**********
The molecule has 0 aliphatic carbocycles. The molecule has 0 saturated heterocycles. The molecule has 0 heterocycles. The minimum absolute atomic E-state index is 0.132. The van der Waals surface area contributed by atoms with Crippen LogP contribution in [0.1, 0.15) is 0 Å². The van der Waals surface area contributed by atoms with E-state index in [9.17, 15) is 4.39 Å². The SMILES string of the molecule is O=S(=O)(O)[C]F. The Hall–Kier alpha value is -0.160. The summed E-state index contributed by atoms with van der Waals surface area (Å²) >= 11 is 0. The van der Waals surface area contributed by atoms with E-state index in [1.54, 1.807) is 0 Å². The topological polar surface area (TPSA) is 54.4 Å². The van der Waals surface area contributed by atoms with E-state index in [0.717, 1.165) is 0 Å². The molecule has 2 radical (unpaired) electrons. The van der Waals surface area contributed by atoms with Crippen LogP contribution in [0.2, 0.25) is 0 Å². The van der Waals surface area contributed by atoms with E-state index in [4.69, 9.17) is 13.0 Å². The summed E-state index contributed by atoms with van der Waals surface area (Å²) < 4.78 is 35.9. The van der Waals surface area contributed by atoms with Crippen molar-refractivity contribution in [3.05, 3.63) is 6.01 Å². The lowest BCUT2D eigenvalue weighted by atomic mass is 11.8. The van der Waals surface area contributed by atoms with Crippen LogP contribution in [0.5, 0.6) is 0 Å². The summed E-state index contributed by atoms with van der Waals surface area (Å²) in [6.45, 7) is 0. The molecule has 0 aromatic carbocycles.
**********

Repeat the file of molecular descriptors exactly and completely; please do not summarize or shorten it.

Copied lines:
The molecule has 0 aliphatic carbocycles. The molecule has 0 saturated heterocycles. The molecule has 0 heterocycles. The minimum absolute atomic E-state index is 0.132. The van der Waals surface area contributed by atoms with Crippen LogP contribution in [0.1, 0.15) is 0 Å². The van der Waals surface area contributed by atoms with E-state index in [9.17, 15) is 4.39 Å². The SMILES string of the molecule is O=S(=O)(O)[C]F. The Hall–Kier alpha value is -0.160. The summed E-state index contributed by atoms with van der Waals surface area (Å²) >= 11 is 0. The van der Waals surface area contributed by atoms with E-state index in [1.54, 1.807) is 0 Å². The topological polar surface area (TPSA) is 54.4 Å². The van der Waals surface area contributed by atoms with E-state index in [0.717, 1.165) is 0 Å². The molecule has 2 radical (unpaired) electrons. The van der Waals surface area contributed by atoms with Crippen LogP contribution in [0.2, 0.25) is 0 Å². The van der Waals surface area contributed by atoms with E-state index in [4.69, 9.17) is 13.0 Å². The summed E-state index contributed by atoms with van der Waals surface area (Å²) < 4.78 is 35.9. The van der Waals surface area contributed by atoms with Crippen molar-refractivity contribution in [3.05, 3.63) is 6.01 Å². The lowest BCUT2D eigenvalue weighted by atomic mass is 11.8. The van der Waals surface area contributed by atoms with Crippen LogP contribution in [0.5, 0.6) is 0 Å². The summed E-state index contributed by atoms with van der Waals surface area (Å²) in [6.45, 7) is 0. The molecule has 0 aromatic carbocycles.